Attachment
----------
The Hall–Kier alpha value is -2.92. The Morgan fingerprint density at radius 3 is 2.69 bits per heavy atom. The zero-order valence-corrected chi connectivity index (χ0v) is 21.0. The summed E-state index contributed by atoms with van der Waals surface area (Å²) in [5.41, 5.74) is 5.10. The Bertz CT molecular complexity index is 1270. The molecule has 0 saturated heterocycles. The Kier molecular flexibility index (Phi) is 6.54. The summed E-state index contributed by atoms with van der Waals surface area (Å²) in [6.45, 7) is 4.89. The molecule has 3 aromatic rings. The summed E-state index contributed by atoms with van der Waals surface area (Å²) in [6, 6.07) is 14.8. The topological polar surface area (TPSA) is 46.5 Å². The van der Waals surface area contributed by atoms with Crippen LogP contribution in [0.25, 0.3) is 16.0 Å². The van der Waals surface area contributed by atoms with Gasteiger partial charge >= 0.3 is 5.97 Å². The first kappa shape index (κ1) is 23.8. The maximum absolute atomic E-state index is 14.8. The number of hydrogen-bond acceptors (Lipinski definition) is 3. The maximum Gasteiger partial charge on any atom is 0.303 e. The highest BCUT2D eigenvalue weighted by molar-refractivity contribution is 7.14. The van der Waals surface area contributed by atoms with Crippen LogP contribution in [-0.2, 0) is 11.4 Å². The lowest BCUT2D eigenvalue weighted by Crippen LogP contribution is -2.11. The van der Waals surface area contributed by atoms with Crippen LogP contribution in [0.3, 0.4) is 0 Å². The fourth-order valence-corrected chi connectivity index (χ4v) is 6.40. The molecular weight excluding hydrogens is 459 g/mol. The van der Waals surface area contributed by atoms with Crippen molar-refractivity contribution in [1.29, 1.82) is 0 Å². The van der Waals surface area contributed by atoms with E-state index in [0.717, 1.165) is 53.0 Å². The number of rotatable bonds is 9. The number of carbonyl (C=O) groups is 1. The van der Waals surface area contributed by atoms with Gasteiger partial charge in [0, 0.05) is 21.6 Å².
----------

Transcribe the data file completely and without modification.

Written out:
The Hall–Kier alpha value is -2.92. The Morgan fingerprint density at radius 3 is 2.69 bits per heavy atom. The zero-order valence-corrected chi connectivity index (χ0v) is 21.0. The summed E-state index contributed by atoms with van der Waals surface area (Å²) in [5.41, 5.74) is 5.10. The Bertz CT molecular complexity index is 1270. The molecule has 0 saturated heterocycles. The Kier molecular flexibility index (Phi) is 6.54. The summed E-state index contributed by atoms with van der Waals surface area (Å²) in [6.45, 7) is 4.89. The molecule has 3 aromatic rings. The summed E-state index contributed by atoms with van der Waals surface area (Å²) in [6, 6.07) is 14.8. The topological polar surface area (TPSA) is 46.5 Å². The van der Waals surface area contributed by atoms with Crippen LogP contribution in [0.25, 0.3) is 16.0 Å². The van der Waals surface area contributed by atoms with Gasteiger partial charge >= 0.3 is 5.97 Å². The first kappa shape index (κ1) is 23.8. The maximum absolute atomic E-state index is 14.8. The number of hydrogen-bond acceptors (Lipinski definition) is 3. The maximum Gasteiger partial charge on any atom is 0.303 e. The highest BCUT2D eigenvalue weighted by molar-refractivity contribution is 7.14. The van der Waals surface area contributed by atoms with Crippen LogP contribution in [-0.2, 0) is 11.4 Å². The lowest BCUT2D eigenvalue weighted by Crippen LogP contribution is -2.11. The van der Waals surface area contributed by atoms with Crippen LogP contribution in [0.3, 0.4) is 0 Å². The fourth-order valence-corrected chi connectivity index (χ4v) is 6.40. The molecular weight excluding hydrogens is 459 g/mol. The van der Waals surface area contributed by atoms with Crippen molar-refractivity contribution in [1.29, 1.82) is 0 Å². The van der Waals surface area contributed by atoms with E-state index in [0.717, 1.165) is 53.0 Å². The number of rotatable bonds is 9. The number of carbonyl (C=O) groups is 1. The van der Waals surface area contributed by atoms with Gasteiger partial charge in [0, 0.05) is 21.6 Å².